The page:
# [Java (OpenJDK 8)], 70 bytes

<!-- language-all: lang-java -->

    a->{int i=1;int[]c=new int[a.length+i];for(int u:a)c[i++]=u;return c;}

[Try it online!][TIO-jfdfpykp]

[Java (OpenJDK 8)]: http://openjdk.java.net/
[TIO-jfdfpykp]: https://tio.run/##jY/NboMwEITvPMUesXCsEpL@WVTqAzSXHBGHreOkpmAjs6SKEM9OTWiPUXva1c7om9kKz7hyrbbV4XMyTes8QRVuoidTi1fv8dLJSNXYdfCGxg4RgLGk/RGVht0Q9qIEHy8TmRyDoSMko2AHFnKYcPUy28DkqbzaVG7110wpUNTanugjMaU8uisF@mdkqjBJUua99Jp6b0HJcZIB3PbvdQD/8M/OHKAJpeI9eWNPRYls7gewv3SkG@F6Em1QqLbx8oogt3hjK3z8W6McUr7mGd/wLb/nD/yRP/H0bmSMyVu428p/grYhIs34OuXZ5u@YMRqnbw "Java (OpenJDK 8) – Try It Online"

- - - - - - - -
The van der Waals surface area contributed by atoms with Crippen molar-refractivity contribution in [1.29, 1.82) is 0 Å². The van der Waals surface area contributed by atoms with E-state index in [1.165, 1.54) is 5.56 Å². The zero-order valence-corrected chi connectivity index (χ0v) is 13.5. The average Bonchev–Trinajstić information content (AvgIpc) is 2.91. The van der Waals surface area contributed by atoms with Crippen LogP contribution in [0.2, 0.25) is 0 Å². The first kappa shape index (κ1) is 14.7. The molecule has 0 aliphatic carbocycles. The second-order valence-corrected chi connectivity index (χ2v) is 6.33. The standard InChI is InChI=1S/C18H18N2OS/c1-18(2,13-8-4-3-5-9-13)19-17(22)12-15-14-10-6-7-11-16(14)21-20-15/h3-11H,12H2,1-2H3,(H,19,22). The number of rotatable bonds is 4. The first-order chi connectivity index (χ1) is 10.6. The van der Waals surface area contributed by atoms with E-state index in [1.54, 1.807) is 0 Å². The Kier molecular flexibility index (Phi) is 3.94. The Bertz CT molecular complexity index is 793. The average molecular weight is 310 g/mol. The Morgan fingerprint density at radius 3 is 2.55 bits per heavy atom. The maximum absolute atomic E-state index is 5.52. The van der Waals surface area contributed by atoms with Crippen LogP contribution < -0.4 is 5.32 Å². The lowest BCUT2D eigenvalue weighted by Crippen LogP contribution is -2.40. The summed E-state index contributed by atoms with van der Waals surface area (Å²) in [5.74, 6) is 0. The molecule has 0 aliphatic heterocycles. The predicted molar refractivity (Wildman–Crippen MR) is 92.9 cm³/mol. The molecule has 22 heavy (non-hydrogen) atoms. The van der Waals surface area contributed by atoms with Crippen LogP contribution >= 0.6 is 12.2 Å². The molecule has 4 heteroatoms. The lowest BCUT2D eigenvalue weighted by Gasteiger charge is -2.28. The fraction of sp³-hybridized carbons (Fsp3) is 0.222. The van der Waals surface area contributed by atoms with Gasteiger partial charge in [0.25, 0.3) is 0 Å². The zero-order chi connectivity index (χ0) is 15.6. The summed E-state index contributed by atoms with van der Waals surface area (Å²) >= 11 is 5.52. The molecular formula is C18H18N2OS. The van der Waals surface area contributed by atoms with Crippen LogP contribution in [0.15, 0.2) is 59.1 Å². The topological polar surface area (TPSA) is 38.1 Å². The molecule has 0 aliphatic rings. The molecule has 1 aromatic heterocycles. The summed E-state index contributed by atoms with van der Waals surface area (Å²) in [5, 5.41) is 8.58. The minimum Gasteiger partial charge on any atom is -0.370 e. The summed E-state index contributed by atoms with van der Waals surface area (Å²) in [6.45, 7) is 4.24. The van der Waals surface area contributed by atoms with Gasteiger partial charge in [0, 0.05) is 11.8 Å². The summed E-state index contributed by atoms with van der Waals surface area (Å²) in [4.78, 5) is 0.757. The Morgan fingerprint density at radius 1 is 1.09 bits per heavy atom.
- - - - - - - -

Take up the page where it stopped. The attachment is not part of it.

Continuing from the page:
This was a fun little challenge in Java since Java arrays are static in size, but it seems like this is significantly less challenging in every language that can just slap a zero on for the first- excuse me, *zeroth* element


    int i=1;    //Initialize counter
    int[]c=new int[a.length+i];    //declare new array with length: 1 + input array length
    for(int u:a)    //Loop through each element in input array
      c[i++]=u;    //Increment counter after shifting each element up one spot in the output array
    return c;    //return new array starting at index 1